I often find myself saying something but then feel my body doing the absolute opposite. It happens mostly when I’m around chocolate. I can’t explain it. And I won’t even try to make excuses. “I’m only going to have one cookie“, I say. “I’m trying to stay away from sweets“, I lie, as my hand independently approaches the dish of gooey sweetness.

Sometimes we do this when it comes to people.
We say one thing. But our actions say something else.

You may say to yourself, “I definitely don’t expect my pastor to be perfect. I know I’m not.”
Well, I’m sorry friend, but those are just words; words that are no more powerful or true than every New Years resolution ever made and then broken. Our words need to be proven by our actions and our attitudes.

Sadly, we are often caught giving lip service of intended grace to our pastors, while our hands quickly point out their many imperfections.

Several well-meaning people have surprised me by doing just this. After sharing a specific struggle I was having, they said something attuned to, “I didn’t think pastors were supposed to struggle with that.” OUCH.

Whether we say it out loud or show it with our actions, we often hold pastors and spiritual leaders to a higher standard than others. They are, in many cases, expected to be perfect. They should never have an attitude, they should never need to vent, and God forbid they ever have doubts. No sin should entangle them. No burden should be enough to weigh them down. No struggle should ever cause them to stumble. After all, aren’t they supposed to be…different?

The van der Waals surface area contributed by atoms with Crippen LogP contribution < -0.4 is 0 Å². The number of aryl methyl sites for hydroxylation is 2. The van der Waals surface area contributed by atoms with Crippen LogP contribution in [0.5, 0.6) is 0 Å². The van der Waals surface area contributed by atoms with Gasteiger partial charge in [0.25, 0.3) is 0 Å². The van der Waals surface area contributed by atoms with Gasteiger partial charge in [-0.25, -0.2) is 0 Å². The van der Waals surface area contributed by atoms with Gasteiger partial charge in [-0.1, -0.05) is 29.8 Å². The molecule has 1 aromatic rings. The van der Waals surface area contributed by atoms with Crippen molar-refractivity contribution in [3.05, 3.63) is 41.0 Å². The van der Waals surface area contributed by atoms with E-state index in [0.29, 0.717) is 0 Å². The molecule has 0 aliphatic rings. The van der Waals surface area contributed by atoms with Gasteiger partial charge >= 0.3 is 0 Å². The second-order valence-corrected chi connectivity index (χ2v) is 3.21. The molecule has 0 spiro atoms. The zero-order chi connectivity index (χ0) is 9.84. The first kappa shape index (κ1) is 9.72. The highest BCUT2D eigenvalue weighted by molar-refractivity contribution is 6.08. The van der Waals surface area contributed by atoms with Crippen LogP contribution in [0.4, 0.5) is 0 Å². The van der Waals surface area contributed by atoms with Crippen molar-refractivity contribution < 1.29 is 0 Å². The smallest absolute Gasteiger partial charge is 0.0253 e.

The answer is yes. Pastors are supposed to be different. The same way that you are supposed to be different. They are supposed to have renewed minds and Christ-like attitudes, just as you are. They are supposed to flee from evil and zealously love the Lord, just as you are.Which reminds me, how’s that going for ya?

Do you still fight your flesh from time to time?
Do you ever get a little too cozy with evil?
Do you struggle to love God with your whole being?
Yeah…so do they…so do I.
Looks like we aren’t so different after all.

See, I’ve realized that any illusion of perfection someone has somehow seen in me is simply an implant; a loan from my good, good Father. Because the truth is this: The only thing perfect in my life is God. The only thing perfect in anyone’s life is God. The high bar of perfection we seek on earth is but a mere footstool for His throne.

When we set the bar of perfection for someone, pastor or not, we are pushing them not only toward an impossibility, but onto a throne that they are simply too small for.